Ray Krone in Arizona
Based largely on bite mark analysis, Ray Krone was convicted of murdering a Phoenix bartender and sentenced to death plus 21 years. Krone became known as the “snaggle-tooth killer” when an impression of his jagged teeth (in a Styrofoam cup) was said to match the bite marks on the breast and neck of the murder victim. She had been fatally stabbed, and the perpetrator left behind little physical evidence. There were no fingerprints; blood at the scene matched the victim’s type; and saliva on her body came from someone with the most common blood type. There was no semen, and no DNA tests were performed. First convicted in 1992, Krone won a re-trial in 1996 and was convicted again mainly on the state’s supposed expert bite-mark testimony. His death sentence, however, was reduced to life in prison. Finally, in 2002, Krone was released after DNA testing proved that he could not have been the perpetrator. Instead, saliva and blood found on the victim matched a convicted rapist.
Calvin Washington in Texas
Calvin Washington was convicted of murder and sentenced to life in prison in Texas in 1987. It was alleged that Washington, either acting alone or with Joe Sidney Williams, robbed, raped, and murdered the victim. An expert witness testified that bruises on the victim’s body were bite marks that matched Williams’ teeth. A jailhouse informant claimed that he heard Washington and Williams make incriminating statements when he walked by their hotel room one night. Meanwhile, the defense presented over a dozen Waco, Texas, police officers who testified to the unreliability of the jailhouse informant. The prosecution also produced evidence that the defendants were in possession of the victim’s car and had sold items belonging to the victim on the night of the crime. Both Williams and Washington were convicted. Williams’ conviction was overturned and the prosecution declined to retry him. Washington served 13 years in prison before DNA test results exonerated him in 2001. Testing also showed that fluids taken from the victim did not come from Washington, but rather from another man, since deceased.
James O’Donnell in New York
James O’Donnell became a suspect in an attempted sodomy case on the basis of a police sketch. A Staten Island resident, having seen the sketch in the newspaper, contacted the police and named O’Donnell. The victim later identified O’Donnell in a photo array and in a live line-up, but a second witness who was also at the scene of the crime did not identify him. The victim had passed out after struggling with the assailant. He bit her on the hand and she scratched him. The bite mark was said to match impressions of O’Donnell’s teeth, but DNA testing of the saliva on the bite mark later disproved the finding. Testing of the fingernail scrapings matched the saliva and further proved that O’Donnell was not the perpetrator. He was exonerated in 2000, after over two years of wrongful incarceration.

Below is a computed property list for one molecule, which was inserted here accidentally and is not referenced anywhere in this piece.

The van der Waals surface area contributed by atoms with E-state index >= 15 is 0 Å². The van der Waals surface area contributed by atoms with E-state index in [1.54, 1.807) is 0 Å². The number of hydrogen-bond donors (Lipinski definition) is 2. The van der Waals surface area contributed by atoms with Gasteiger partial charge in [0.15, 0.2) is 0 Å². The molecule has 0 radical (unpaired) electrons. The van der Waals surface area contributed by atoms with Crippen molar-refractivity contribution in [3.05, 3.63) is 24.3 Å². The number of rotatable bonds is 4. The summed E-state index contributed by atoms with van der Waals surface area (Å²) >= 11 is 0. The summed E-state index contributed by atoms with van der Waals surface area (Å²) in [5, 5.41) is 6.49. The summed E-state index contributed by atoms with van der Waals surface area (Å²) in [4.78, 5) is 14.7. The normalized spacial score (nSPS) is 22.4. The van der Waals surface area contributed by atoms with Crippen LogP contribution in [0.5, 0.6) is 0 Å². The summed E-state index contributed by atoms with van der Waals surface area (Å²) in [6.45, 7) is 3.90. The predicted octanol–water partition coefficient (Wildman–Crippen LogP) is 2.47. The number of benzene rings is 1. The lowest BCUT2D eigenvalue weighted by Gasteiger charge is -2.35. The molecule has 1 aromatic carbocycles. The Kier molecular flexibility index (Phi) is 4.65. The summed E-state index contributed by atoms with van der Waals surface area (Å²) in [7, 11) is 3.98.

Dan Young in Illinois
Dan Young spent 12 years in prison before DNA testing cleared his name in a Chicago murder. His conviction was based on a bite mark match and a false confession. Young was mentally handicapped and could not read or write. An initial analysis of the bite mark found a match between Young’s teeth and the bite mark, but a more recent analysis, commissioned by the defense, contradicted this finding. The odontologist who aided in Young’s conviction later said that the prosecution pushed him to exaggerate his results. Young was released in early 2005.
Bite mark analysis has also caused an unknown number of innocent men and women to be arrested and charged with crimes they did not commit. Some of these people became ensnared in police investigations on the basis of nothing more than an erroneous bite mark “match.” The following people languished in jails awaiting trial until DNA testing lead to their release:
- In 1994, Anthony Otero of Detroit was charged with first-degree murder, rape, and larceny in the death of a 60-year-old woman. A forensic odontologist testified at a preliminary examination that Otero was “the only person in the world” who could have inflicted bite marks found on the victim’s breast and thigh. After Otero spent five months in jail awaiting trial, the state dismissed the charges after a newly available DNA test excluded him as the perpetrator.
- Dale Morris, Jr., was arrested in 1997 based on bite mark analysis matching his dentition to a mark on a nine-year-old murder victim. Morris was a neighbor to the little girl who was found stabbed, sexually assaulted, and bitten in a field near her Florida home. He spent four months in jail until DNA tests proved his innocence.
- A police dog led officers to the home of Edmund Burke during an investigation in the murder of a 75-year-old woman from Massachusetts. The assailant had left a bite mark on her breast. The odontologist in the case compared photos of the bite wound with a mold made from Burke’s teeth and concluded “to a reasonable scientific certainty” that Burke had made the mark. However, just weeks after his arrest, DNA taken from saliva from the bite mark was tested and Burke was released.
Sexual Assault (includes aggravated)
Location of Trial:
Judicially Exonerated Released
Summary of Case:
Wrongly convicted of sexual assault and battery in 1986 based on the expert testimony of a crime lab analyst that a bite mark on the victim was made by Bennie Starks. Starks was sentenced to 60 years imprisonment for sexual assault and 5 years for battery. Starks conviction was vacated and he was released on $100,000 bail on October 4, 2006, after a DNA test excluded him as the source of crime scene evidence originating from the perpetrator.